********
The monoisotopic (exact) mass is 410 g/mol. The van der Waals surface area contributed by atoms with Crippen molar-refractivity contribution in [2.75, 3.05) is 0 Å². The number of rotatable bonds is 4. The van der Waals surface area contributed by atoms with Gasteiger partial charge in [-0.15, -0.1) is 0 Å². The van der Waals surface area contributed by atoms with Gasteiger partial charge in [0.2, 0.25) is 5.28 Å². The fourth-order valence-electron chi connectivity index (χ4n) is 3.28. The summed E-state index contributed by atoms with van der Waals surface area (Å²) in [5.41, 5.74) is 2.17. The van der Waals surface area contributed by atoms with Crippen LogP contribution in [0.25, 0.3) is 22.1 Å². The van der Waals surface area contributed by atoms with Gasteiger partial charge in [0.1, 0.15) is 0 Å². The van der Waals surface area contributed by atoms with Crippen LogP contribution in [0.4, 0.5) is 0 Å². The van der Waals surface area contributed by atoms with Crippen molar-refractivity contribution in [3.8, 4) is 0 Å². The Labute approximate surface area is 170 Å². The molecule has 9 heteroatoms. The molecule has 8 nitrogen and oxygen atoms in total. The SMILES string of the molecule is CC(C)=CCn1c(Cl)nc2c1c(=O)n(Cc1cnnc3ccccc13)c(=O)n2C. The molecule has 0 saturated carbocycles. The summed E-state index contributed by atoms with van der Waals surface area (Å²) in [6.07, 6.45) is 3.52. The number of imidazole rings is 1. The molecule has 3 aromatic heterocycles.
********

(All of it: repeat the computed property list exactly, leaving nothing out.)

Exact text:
The monoisotopic (exact) mass is 410 g/mol. The van der Waals surface area contributed by atoms with Crippen molar-refractivity contribution in [2.75, 3.05) is 0 Å². The number of rotatable bonds is 4. The van der Waals surface area contributed by atoms with Gasteiger partial charge in [-0.15, -0.1) is 0 Å². The van der Waals surface area contributed by atoms with Gasteiger partial charge in [0.2, 0.25) is 5.28 Å². The fourth-order valence-electron chi connectivity index (χ4n) is 3.28. The summed E-state index contributed by atoms with van der Waals surface area (Å²) in [5.41, 5.74) is 2.17. The van der Waals surface area contributed by atoms with Crippen LogP contribution in [0.25, 0.3) is 22.1 Å². The van der Waals surface area contributed by atoms with Gasteiger partial charge in [0.1, 0.15) is 0 Å². The van der Waals surface area contributed by atoms with Crippen LogP contribution in [0.4, 0.5) is 0 Å². The van der Waals surface area contributed by atoms with Crippen molar-refractivity contribution in [3.8, 4) is 0 Å². The Labute approximate surface area is 170 Å². The molecule has 9 heteroatoms. The molecule has 8 nitrogen and oxygen atoms in total. The SMILES string of the molecule is CC(C)=CCn1c(Cl)nc2c1c(=O)n(Cc1cnnc3ccccc13)c(=O)n2C. The molecule has 0 saturated carbocycles. The summed E-state index contributed by atoms with van der Waals surface area (Å²) in [6.07, 6.45) is 3.52. The number of imidazole rings is 1. The molecule has 3 aromatic heterocycles.